So, confession time: I have a really hard time getting into superhero comics. There’s nothing wrong with the genre; it’s just often not my cup of tea. I generally prefer small scale conflict to epic fights and adventures, and so nine times out of ten, I’d rather hear a story about a group of people saving each other than saving the world. So it may sound a little odd that one of my favorite webcomics right now is a superhero comic: Strong Female Protagonist, written by Brennan Lee Mulligan and illustrated by Molly Ostertag. But although SFP fits right into the genre of caped crusaders and superpowered battles, the story isn’t really about superheroes saving the world. It’s about them trying to figure out how to save the world.
The titular strong female protagonist is Alison Green, formerly a superhero known as Mega Girl, who unmasked herself on live TV at age 19 and left the superhero scene behind. But hanging up her mask and going to college doesn’t mean that Alison can give up her superpowers, nor does it mean she can leave behind her fame, her superhero friends and colleagues, or her burning desire to make the world a better place. Over the four-plus years that SFP has been running, both Alison and the comic have grown and developed in complex and remarkable ways. The cast has broadened to include a diverse and complex collection of side characters, while the story itself continues to thoughtfully address topics such as power and privilege, punishment and rehabilitation, illness, disabilities, identity politics, and more. All while regularly delivering a healthy wallop of all kinds of feels.
I started reading SFP this fall, but curiously, I actually first stumbled across its existence years earlier. In 2014 I paid a brief visit to the Massachusetts Independent Comics Expo (MICE) in Cambridge, MA, half out of curiosity and half because a friend was volunteering there. Wandering through the showroom, I my only clear memory is of meeting a woman at a booth promoting a webcomic called Strong Female Protagonist. I told her (based more or less on the title alone) that her webcomic sounded really cool. She assured me it was and gave me a free promotional postcard. I don’t know why I didn’t immediately go home and check out the comic. Maybe the timing simply wasn’t right. Somehow, I forgot all about the comic, the postcard, and the encounter.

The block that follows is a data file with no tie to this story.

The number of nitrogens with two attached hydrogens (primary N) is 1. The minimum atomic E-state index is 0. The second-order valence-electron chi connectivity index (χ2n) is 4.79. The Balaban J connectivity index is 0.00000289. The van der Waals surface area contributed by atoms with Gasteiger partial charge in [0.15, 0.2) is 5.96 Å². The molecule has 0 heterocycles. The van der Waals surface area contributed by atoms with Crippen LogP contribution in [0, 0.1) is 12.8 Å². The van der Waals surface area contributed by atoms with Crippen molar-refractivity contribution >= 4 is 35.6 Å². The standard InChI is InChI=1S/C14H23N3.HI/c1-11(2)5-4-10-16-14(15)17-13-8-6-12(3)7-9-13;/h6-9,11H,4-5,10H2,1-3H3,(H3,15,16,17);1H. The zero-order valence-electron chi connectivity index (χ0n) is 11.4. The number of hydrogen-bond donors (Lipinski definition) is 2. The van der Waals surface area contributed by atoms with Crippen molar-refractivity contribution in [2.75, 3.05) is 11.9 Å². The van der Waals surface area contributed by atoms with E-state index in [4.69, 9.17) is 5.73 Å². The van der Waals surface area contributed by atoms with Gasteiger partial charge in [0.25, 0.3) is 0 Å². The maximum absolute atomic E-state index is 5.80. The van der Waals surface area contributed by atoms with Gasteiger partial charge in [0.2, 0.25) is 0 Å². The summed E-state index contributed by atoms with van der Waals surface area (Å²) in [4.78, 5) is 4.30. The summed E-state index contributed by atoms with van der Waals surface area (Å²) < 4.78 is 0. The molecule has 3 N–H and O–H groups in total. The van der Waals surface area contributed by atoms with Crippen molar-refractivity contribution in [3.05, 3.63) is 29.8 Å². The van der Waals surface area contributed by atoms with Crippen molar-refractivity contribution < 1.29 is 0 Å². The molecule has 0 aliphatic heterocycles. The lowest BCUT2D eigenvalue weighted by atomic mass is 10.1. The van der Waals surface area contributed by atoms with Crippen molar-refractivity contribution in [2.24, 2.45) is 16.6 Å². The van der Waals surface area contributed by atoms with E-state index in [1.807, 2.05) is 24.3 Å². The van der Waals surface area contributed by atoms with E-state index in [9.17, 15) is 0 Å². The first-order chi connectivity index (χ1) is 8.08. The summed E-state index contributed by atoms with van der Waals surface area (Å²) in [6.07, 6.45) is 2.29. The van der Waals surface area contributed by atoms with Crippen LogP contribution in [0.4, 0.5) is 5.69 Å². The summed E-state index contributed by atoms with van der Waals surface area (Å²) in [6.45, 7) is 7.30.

It wasn’t until October 2016 that I stumbled across the webcomic again. I don’t recall what link or wayward search keyward sent me to the comic’s homepage, or why I continued reading when I immediately discovered it was about superheroes. All I know is that I started reading, and was utterly hooked. It was a month until the election, I had stressful family stuff going on, and somehow, this comic was just what I needed. It was simultaneously an angry punch in the gut and a massive, rib-crushing hug. It made me laugh, it made me cry, on one occasion it even made me squee out loud. It made me think about power, superpower, and privilege in ways I hadn’t before. I couldn’t believe the degree to which the characters were willing to simply sit and talk to about these issues, rather than punching each other. Everyone had different perspectives. Everyone had good points to make. Everyone had their flaws.
I was nearly caught up on the comic when something finally occurred to me. I got up from my computer and dug out the big plastic bin under my bed where I keep posters and postcards and other fandom swag that isn’t currently plastered to my walls. It only took a couple minutes of searching before I found it: the promo postcard for SFP that I’d gotten at the expo years earlier. I realized, with a comically belated sort of shock, that the woman I’d met at the booth was probably Molly Ostertag.
The postcard is hanging on the wall by my desk now, right alongside the other motivational mementoes and clippings I have tacked up. It depicts a relaxed scene — a handful of the main characters sitting around playing D&D — but whenever I look at it, the determined look on Alison’s face as she rolls the dice reminds me to keep fighting, keep thinking, keep trying to save the world. SFP was exactly the comic I needed in fall 2016, and as we march forward into the unknown of 2017, I imagine I’m not the only one who needs it now more than ever. In times like these, we all need heroes. Fictional or otherwise.